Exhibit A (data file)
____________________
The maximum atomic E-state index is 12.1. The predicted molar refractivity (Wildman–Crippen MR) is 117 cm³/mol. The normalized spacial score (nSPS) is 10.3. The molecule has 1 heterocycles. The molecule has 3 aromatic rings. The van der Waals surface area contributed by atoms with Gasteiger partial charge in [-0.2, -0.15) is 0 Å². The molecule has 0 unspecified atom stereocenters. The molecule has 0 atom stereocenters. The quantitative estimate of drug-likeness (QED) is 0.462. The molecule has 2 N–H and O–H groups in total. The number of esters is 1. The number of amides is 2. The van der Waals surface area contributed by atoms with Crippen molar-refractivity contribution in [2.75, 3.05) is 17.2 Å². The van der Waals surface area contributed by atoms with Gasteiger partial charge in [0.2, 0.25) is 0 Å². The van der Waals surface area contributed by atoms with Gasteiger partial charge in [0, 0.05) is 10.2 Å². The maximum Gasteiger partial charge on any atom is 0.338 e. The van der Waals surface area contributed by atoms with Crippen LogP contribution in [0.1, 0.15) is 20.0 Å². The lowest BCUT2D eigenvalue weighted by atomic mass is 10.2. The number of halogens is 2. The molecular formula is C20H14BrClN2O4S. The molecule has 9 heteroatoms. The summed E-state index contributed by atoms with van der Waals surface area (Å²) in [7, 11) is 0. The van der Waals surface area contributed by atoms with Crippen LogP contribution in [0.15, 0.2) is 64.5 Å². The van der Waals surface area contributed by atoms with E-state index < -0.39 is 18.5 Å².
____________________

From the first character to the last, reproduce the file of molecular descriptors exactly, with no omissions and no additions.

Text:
The maximum atomic E-state index is 12.1. The predicted molar refractivity (Wildman–Crippen MR) is 117 cm³/mol. The normalized spacial score (nSPS) is 10.3. The molecule has 1 heterocycles. The molecule has 3 aromatic rings. The van der Waals surface area contributed by atoms with Gasteiger partial charge in [-0.2, -0.15) is 0 Å². The molecule has 0 unspecified atom stereocenters. The molecule has 0 atom stereocenters. The quantitative estimate of drug-likeness (QED) is 0.462. The molecule has 2 N–H and O–H groups in total. The number of esters is 1. The number of amides is 2. The van der Waals surface area contributed by atoms with Crippen molar-refractivity contribution in [2.75, 3.05) is 17.2 Å². The van der Waals surface area contributed by atoms with Gasteiger partial charge in [0.2, 0.25) is 0 Å². The van der Waals surface area contributed by atoms with Gasteiger partial charge in [0, 0.05) is 10.2 Å². The maximum Gasteiger partial charge on any atom is 0.338 e. The van der Waals surface area contributed by atoms with Crippen LogP contribution in [0.1, 0.15) is 20.0 Å². The lowest BCUT2D eigenvalue weighted by atomic mass is 10.2. The number of halogens is 2. The molecular formula is C20H14BrClN2O4S. The molecule has 9 heteroatoms. The summed E-state index contributed by atoms with van der Waals surface area (Å²) in [7, 11) is 0. The van der Waals surface area contributed by atoms with Crippen LogP contribution in [0.15, 0.2) is 64.5 Å². The van der Waals surface area contributed by atoms with E-state index < -0.39 is 18.5 Å².